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And it came to pass, when the people heard the sound of the trumpet, and the people shouted with a great shout, that the wall fell down flat, so that the people went up into the city, every man straight before him, and they took the city.
And they utterly destroyed all that was in the city, both man and woman, young and old, and ox, and sheep, and ass, with the edge of the sword.

The Bible, Joshua, 6 : 20–21, describing the siege of Jericho in about the 13th century B.C.E.


The march was quiet and tentative as it started. Annie achieved her balance and began to catch her stride but was feeling a little weird in the eerie emptiness. Trailers to the left of her, condos to the right, into the vacuum of naught strode the one hundred. Up ahead there was a rumble of galloping autos and maybe an incantation beginning but she couldn't make out the words. Some friend of Bobby's fell into step with him and they began a call and response:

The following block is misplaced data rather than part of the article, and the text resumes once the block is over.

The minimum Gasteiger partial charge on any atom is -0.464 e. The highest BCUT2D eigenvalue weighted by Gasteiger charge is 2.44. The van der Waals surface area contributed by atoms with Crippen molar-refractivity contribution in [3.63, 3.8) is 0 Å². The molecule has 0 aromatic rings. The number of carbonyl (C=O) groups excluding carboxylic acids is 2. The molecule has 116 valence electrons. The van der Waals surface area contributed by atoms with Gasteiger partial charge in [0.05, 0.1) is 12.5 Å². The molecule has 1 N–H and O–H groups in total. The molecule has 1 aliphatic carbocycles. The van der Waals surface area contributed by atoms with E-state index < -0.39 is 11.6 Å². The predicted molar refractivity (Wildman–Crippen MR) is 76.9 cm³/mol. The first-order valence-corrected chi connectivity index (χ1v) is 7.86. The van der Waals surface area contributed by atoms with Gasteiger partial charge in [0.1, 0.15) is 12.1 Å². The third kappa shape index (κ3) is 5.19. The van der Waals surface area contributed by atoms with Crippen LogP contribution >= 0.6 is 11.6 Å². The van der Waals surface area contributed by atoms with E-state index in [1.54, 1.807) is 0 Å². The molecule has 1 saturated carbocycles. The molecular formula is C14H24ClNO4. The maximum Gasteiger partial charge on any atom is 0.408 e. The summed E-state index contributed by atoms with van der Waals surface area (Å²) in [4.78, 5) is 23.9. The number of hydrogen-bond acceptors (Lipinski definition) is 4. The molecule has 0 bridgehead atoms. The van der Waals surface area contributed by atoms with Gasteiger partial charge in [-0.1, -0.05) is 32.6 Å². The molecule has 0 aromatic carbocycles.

"Whadda-we want?"


"Whenda-we wannit?"


That drew a local chuckle, which broke the tension, and a couple of choruses loosened up all the voices near the back of the column and readied them for the more, ah, traditional numerical versions. How convenient it is that 'four' is such an unstrained rhyme for 'war' and 'eight' for 'state' (adjectives optional and often scatological, except under the nose of a cop). By the time they turned the corner onto 41st, where the cars supplied an audience if no one else did, the last brigade was well warmed up and ready for an organizer with a battery-powered bull-horn to head down the line and lead them into new choruses.

"Hey, Bush! Hey, Quayle! People's lives are not for sale!"